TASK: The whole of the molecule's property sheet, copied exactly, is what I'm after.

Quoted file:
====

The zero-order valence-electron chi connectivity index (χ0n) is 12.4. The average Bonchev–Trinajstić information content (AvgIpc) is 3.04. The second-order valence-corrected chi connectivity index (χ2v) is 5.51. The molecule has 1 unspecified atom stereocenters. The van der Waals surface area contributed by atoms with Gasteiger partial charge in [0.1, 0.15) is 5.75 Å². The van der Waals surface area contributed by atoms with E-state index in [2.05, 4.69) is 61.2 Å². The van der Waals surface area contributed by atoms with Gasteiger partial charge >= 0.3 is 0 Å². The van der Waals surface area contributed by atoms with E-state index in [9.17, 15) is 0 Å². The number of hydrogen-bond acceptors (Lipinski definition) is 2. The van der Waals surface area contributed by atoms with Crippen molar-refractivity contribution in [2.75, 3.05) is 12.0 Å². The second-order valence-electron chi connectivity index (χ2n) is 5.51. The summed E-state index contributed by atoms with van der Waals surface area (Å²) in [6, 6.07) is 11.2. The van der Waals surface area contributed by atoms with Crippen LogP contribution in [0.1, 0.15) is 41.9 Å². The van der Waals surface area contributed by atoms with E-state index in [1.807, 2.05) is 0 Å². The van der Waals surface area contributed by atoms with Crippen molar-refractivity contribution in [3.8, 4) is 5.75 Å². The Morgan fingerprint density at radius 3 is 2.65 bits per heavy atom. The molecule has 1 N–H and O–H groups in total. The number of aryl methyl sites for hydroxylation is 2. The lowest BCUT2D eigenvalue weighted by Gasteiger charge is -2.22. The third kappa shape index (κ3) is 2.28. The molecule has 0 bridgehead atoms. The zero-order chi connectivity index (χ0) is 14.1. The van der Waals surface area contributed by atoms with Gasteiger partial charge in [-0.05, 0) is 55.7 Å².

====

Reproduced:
The zero-order valence-electron chi connectivity index (χ0n) is 12.4. The average Bonchev–Trinajstić information content (AvgIpc) is 3.04. The second-order valence-corrected chi connectivity index (χ2v) is 5.51. The molecule has 1 unspecified atom stereocenters. The van der Waals surface area contributed by atoms with Gasteiger partial charge in [0.1, 0.15) is 5.75 Å². The van der Waals surface area contributed by atoms with E-state index in [2.05, 4.69) is 61.2 Å². The van der Waals surface area contributed by atoms with Gasteiger partial charge >= 0.3 is 0 Å². The van der Waals surface area contributed by atoms with E-state index in [9.17, 15) is 0 Å². The number of hydrogen-bond acceptors (Lipinski definition) is 2. The van der Waals surface area contributed by atoms with Crippen molar-refractivity contribution in [2.75, 3.05) is 12.0 Å². The second-order valence-electron chi connectivity index (χ2n) is 5.51. The summed E-state index contributed by atoms with van der Waals surface area (Å²) in [6, 6.07) is 11.2. The van der Waals surface area contributed by atoms with Crippen LogP contribution in [0.1, 0.15) is 41.9 Å². The van der Waals surface area contributed by atoms with E-state index in [1.807, 2.05) is 0 Å². The van der Waals surface area contributed by atoms with Crippen molar-refractivity contribution in [3.8, 4) is 5.75 Å². The Morgan fingerprint density at radius 3 is 2.65 bits per heavy atom. The molecule has 1 N–H and O–H groups in total. The number of aryl methyl sites for hydroxylation is 2. The lowest BCUT2D eigenvalue weighted by Gasteiger charge is -2.22. The third kappa shape index (κ3) is 2.28. The molecule has 0 bridgehead atoms. The zero-order chi connectivity index (χ0) is 14.1. The van der Waals surface area contributed by atoms with Gasteiger partial charge in [-0.05, 0) is 55.7 Å².